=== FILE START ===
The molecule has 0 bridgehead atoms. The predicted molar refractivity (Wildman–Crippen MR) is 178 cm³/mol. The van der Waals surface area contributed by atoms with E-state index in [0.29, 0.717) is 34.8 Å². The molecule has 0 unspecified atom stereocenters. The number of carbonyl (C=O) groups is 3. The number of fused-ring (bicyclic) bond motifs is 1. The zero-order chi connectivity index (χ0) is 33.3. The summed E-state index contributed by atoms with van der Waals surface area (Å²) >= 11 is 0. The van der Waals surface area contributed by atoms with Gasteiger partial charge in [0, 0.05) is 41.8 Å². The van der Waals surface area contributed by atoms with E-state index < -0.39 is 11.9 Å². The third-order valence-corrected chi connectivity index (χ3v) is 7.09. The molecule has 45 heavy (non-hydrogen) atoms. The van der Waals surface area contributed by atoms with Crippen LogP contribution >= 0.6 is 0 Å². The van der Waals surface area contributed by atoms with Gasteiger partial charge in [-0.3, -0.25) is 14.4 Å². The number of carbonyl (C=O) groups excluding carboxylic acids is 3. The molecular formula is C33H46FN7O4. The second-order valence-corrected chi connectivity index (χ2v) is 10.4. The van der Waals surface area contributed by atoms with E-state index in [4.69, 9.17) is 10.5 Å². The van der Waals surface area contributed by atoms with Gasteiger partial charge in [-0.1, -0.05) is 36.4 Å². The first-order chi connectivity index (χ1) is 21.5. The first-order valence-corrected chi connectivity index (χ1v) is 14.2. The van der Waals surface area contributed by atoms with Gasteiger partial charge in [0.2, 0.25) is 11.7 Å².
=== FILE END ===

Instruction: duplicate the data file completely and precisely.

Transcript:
The molecule has 0 bridgehead atoms. The predicted molar refractivity (Wildman–Crippen MR) is 178 cm³/mol. The van der Waals surface area contributed by atoms with E-state index in [0.29, 0.717) is 34.8 Å². The molecule has 0 unspecified atom stereocenters. The number of carbonyl (C=O) groups is 3. The number of fused-ring (bicyclic) bond motifs is 1. The zero-order chi connectivity index (χ0) is 33.3. The summed E-state index contributed by atoms with van der Waals surface area (Å²) >= 11 is 0. The van der Waals surface area contributed by atoms with Gasteiger partial charge in [0, 0.05) is 41.8 Å². The van der Waals surface area contributed by atoms with E-state index < -0.39 is 11.9 Å². The third-order valence-corrected chi connectivity index (χ3v) is 7.09. The molecule has 45 heavy (non-hydrogen) atoms. The van der Waals surface area contributed by atoms with Crippen LogP contribution >= 0.6 is 0 Å². The van der Waals surface area contributed by atoms with Gasteiger partial charge in [-0.3, -0.25) is 14.4 Å². The number of carbonyl (C=O) groups excluding carboxylic acids is 3. The molecular formula is C33H46FN7O4. The second-order valence-corrected chi connectivity index (χ2v) is 10.4. The van der Waals surface area contributed by atoms with E-state index in [4.69, 9.17) is 10.5 Å². The van der Waals surface area contributed by atoms with Gasteiger partial charge in [-0.1, -0.05) is 36.4 Å². The first-order chi connectivity index (χ1) is 21.5. The first-order valence-corrected chi connectivity index (χ1v) is 14.2. The van der Waals surface area contributed by atoms with Gasteiger partial charge in [0.2, 0.25) is 11.7 Å².